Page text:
Sunday, April 08, 2007

The Liberation Of Iraq, Bush Style

According to that wash-out John McCain, things are improving. Is he talking about things such as this?

Asia Times Online    By Pepe Escobar   April 6, 2007

A 100-square-meter apartment sells for 2 million Syrian pounds (roughly US$40,000) - four times as much as before the Iraqi invasion. One square meter in prime business premises is now $20,000. Iraqis always pay US dollars cash. No wonder the price of potatoes has also risen fourfold. Not to mention the inflation of hairdressing salons - where Mesopotamian sirens perfect their Christina Aguilera-influenced, multi-shaded pompadours. And right beside al-Nahda is the action - al-Rahda, peppered with smart cafes like the Stop In and al-Nabil not far away from a huge Sunni mosque.

There's not only Little Fallujah. There also are Little Baghdad, Little Mosul, Little Babylon, Little Najaf. But even exile replicates the stark divide found in Baghdad. Middle-class Sunnis won't be seen around the middle-class Shi'ites who tend to go to the area around the spectacular Sayyida Zaynab shrine - a key Shi'ite pilgrim site boasting distinctive Persian architecture that would be perfectly at home in Qom or Mashhad. This area is Little Najaf. The stories, though, are similar to Little Fallujah's. Shi'ite families had to abandon their homes in predominantly Sunni neighborhoods - otherwise they would have been killed. They came, they saw, they opened a restaurant, and they're in business.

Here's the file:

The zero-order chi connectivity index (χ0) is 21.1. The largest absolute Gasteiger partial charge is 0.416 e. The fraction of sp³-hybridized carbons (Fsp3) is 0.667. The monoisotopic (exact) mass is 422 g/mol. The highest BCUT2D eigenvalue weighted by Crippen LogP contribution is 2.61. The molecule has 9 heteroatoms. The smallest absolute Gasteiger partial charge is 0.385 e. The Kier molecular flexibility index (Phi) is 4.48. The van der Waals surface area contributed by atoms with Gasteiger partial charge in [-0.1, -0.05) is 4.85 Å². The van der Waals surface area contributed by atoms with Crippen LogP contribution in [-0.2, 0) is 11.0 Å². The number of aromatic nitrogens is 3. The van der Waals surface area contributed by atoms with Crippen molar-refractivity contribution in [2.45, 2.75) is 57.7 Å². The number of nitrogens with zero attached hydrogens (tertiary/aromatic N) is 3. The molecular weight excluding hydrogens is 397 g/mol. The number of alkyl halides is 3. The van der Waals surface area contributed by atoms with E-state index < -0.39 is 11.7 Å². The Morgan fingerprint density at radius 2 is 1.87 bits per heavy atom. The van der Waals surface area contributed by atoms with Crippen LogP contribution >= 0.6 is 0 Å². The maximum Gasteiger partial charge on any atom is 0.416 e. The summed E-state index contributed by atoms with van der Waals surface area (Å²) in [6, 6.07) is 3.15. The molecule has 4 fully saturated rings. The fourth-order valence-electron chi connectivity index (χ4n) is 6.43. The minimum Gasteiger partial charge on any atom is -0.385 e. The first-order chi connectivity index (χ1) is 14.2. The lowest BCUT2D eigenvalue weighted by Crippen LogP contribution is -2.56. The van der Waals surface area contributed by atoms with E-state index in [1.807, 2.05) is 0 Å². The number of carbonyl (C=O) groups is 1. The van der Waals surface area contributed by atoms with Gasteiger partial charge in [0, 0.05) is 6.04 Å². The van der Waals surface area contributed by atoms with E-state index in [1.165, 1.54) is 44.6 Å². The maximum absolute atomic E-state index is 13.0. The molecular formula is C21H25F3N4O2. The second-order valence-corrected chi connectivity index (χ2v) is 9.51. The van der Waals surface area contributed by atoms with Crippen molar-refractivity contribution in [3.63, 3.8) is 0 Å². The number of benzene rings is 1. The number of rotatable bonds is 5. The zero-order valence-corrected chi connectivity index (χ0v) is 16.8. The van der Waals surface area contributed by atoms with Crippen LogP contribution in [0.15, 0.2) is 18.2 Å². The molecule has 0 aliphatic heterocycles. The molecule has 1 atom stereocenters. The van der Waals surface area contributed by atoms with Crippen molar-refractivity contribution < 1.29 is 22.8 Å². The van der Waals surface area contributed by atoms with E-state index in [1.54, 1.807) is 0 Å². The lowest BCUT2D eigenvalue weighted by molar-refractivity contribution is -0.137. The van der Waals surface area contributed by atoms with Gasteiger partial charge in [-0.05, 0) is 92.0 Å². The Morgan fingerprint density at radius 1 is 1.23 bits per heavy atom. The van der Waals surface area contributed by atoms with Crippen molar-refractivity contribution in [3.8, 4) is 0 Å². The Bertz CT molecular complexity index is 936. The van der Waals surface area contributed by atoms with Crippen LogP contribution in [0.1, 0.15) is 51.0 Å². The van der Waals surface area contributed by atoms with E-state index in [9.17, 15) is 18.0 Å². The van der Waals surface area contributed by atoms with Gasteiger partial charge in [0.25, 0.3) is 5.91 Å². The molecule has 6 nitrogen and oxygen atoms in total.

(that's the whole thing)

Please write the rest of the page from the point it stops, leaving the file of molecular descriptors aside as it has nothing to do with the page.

This proliferation of Little Iraqs accounts for the biggest exodus in the Middle East since the Palestinians were forced to abandon their own lands in 1948 as the State of Israel was being created. In every single month in Iraq at least 40,000 people are displaced. According to the United Nations High Commissioner for Refugees, there may be as many as 50,000 a month. Were that rate to continue, before 2020, all the population of Iraq would have been "liberated" from its own country.

Whichever Iraq one picks in Damascus, the mantra is recited in unison. Any glimmer of hope for the future hinges on the Americans leaving - and the establishment, by Iraqis, with no foreign interference, of a non-sectarian government.